5 Posing Tips for Professional Headshots

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You’ve booked your professional headshot session. And you’ve decided what to wear. But there’s probably still one question gnawing at you:

How do I pose for a professional headshot?

That’s a question we hear all the time, and fortunately, you don’t need to take a modeling course to pose like a pro. One of the best solutions is to work with a professional headshot photographer. A great photographer will put you at ease and provide direction throughout the session to ensure you look your best.

Yet, there are headshot posing tips that will help you feel more confident on the day of your shoot.

This article answers all of your headshot posing questions – from ideas for facial expressions, to posture rules, and determining if a closed or open smile is best. Follow these tips and we guarantee you’ll look great in your professional business headshot.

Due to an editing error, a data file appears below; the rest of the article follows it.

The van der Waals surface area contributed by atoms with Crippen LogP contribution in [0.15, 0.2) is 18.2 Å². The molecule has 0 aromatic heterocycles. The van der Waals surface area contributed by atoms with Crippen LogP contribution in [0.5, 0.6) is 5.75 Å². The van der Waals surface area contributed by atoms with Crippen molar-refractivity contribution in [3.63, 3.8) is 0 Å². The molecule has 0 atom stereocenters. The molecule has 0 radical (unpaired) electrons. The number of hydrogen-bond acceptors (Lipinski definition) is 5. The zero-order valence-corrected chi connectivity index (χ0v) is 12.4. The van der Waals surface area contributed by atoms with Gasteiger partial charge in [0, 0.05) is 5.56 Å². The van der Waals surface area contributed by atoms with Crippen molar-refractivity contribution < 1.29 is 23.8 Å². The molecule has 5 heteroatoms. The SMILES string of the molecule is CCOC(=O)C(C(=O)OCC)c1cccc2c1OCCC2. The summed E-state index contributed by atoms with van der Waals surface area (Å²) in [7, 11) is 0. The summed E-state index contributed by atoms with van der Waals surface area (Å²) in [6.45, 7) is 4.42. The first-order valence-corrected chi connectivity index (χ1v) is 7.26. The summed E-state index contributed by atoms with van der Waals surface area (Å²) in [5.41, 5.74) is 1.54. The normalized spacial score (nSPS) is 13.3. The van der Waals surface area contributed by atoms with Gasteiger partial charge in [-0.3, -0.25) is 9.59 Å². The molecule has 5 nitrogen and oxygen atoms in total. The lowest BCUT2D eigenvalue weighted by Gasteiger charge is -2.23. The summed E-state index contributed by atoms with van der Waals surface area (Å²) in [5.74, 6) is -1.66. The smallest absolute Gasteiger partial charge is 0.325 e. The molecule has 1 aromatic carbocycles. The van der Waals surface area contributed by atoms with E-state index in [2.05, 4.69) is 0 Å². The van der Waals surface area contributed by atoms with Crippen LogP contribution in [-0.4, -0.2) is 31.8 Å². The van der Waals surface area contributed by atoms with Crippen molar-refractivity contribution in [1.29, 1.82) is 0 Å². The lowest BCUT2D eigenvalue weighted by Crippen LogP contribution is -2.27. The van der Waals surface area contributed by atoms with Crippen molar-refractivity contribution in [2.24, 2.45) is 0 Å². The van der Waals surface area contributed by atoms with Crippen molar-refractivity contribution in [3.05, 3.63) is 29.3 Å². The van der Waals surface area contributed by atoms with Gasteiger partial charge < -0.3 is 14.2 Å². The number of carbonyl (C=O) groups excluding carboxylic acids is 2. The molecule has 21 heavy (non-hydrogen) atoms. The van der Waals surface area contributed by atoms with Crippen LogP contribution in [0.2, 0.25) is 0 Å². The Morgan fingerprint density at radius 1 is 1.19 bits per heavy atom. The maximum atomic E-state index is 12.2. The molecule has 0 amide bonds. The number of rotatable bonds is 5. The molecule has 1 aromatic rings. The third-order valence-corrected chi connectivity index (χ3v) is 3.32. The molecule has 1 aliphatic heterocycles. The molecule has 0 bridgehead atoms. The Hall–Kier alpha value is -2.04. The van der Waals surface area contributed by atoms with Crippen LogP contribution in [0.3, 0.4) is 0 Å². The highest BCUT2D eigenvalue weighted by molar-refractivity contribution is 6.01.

Practice Posture

Your body language and posture can make or break your headshot. Hunched shoulders and a curved back will make you appear unprofessional, unapproachable and lacking confidence.

Proper posture helps you look more professional and relaxed. What is good headshot posture? Follow these three rules during your headshot session:

  • Straight Back – You should stand tall with your back straight. Try practicing by standing against a wall prior to your shoot.

  • Relaxed Shoulders – With the back straight, subjects have a tendency to stiffen their shoulders. That can come across as stuffy and unnatural. Here’s how to solve this: Roll your shoulders back and let them hang naturally.

  • “Hold The Sub” – Headshot guru Peter Hurley came up with a novel way of improving posture that has a slimming effect in headshot photos. Imagine you are “holding a sub”: at waist level, place both palms up at your sides, and move your hands further to the left and right from your abdominal area.

Chin Out